Across the country, this scenario will continue to play out. Some cities will burst into hotspots while others nearby will wait at best. To save lives, we must all share the burden. The federal government must lead the way by asking hospitals to report open beds and by calling on the US military, with its fleet of trucks and helicopters, to help transfer patients.
To be clear, sending equipment and staff to hospitals in crisis is vitally important. It will be so. But by complementing these efforts with the transfer of patients between hospitals, patient demand and the supply of health care will be better adapted. To save lives, it is better to have more hospitals operating at full capacity than a few supporting the largest. Shouldn’t we mobilize existing capacity in places like Johns Hopkins Hospital – which is already staffed and equipped for this type of care – before relying on makeshift hospitals in places like the Javits Center?
Of course, transferring a sick patient requires thoughtful and deliberate planning. If the patient is critically ill, the challenge is even greater, often requiring transportation by helicopter and paramedics. Efforts could begin with coronavirus-negative patients – such as people with acute or chronic heart failure or drug overdoses – while the difficult task of transferring contagious patients is better coordinated. Once these patients have been transferred, I.C.U. beds should be opened for patients with coronavirus.
For the transfers to significantly complement the local response, they would need to be large – perhaps in thousands of patients. They can occur by land or air, since most large hospitals have a helipad.
It may seem difficult to keep Covid-19 patients away from family and friends. But many hospitals have already closed their doors to visitors, so that communication between patients and their loved ones is now done by phone or the Internet.
Some would say that hospitals should manage transfers between them. However, as hospitals crouch, it is unlikely that they will offer their beds. After all, they have their own patients, employees, public image and bottom line to manage. Naturally, the well-being of patients in other hospitals is not their primary concern. These incentives and realities require government leadership, and when transfers cross states, federal action will be required.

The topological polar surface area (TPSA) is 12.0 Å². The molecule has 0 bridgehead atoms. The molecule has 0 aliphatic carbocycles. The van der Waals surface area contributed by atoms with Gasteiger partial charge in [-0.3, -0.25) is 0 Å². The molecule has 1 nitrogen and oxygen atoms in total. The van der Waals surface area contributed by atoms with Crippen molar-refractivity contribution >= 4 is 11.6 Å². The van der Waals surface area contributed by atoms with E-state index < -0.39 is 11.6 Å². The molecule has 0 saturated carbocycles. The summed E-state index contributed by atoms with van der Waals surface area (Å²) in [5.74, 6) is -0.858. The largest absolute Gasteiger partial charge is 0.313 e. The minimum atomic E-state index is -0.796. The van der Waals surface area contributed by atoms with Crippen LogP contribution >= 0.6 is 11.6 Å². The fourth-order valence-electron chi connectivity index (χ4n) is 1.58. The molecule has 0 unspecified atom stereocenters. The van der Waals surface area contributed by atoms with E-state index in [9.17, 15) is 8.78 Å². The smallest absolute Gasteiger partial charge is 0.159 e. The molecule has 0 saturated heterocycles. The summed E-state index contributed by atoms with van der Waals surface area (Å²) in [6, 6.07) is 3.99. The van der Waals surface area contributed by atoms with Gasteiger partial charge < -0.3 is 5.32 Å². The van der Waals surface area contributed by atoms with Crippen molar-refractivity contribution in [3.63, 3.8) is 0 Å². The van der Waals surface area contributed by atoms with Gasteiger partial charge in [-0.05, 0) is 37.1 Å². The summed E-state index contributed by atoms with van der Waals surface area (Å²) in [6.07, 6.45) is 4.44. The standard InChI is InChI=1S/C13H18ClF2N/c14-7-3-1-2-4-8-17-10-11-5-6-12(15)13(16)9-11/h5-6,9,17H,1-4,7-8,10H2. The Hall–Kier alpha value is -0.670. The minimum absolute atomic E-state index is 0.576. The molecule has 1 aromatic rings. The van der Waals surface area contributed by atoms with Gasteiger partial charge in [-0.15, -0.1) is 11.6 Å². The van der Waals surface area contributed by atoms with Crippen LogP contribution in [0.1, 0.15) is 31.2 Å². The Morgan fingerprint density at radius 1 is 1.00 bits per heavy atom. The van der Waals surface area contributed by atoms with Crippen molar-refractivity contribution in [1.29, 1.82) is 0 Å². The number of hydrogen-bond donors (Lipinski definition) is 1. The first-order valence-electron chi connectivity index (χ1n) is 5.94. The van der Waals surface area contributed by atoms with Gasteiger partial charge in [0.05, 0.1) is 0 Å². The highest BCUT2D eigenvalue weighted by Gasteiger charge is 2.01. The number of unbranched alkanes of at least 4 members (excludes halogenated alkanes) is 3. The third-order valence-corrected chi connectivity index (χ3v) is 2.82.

Others will say that doing this on a large scale is dangerous and prohibitively expensive. But these critics, like those of 1948, underestimate our potential. Our country’s armed forces have the necessary combination of expertise, resources and authority to oversee and carry out transfers. And let’s not forget that the federal leadership in moving patients in times of crisis is not without precedent. When Hurricane Katrina hit New Orleans in 2005, thousands of patients were flown from flooded areas to nearby facilities. The error was then a delay in action. We must learn from this error.
If we are to succeed, Mr. Trump must lead like Truman, New York must become our new Berlin, and the airlift must be ordered immediately. If we do it, again, countless lives will be saved. And an inspired world.
Michael Rose is a medical resident in internal medicine and pediatrics at Johns Hopkins Hospital in Baltimore. Sumit Agarwal is an internist at Brigham and Women’s Hospital and Harvard Medical School in Boston.
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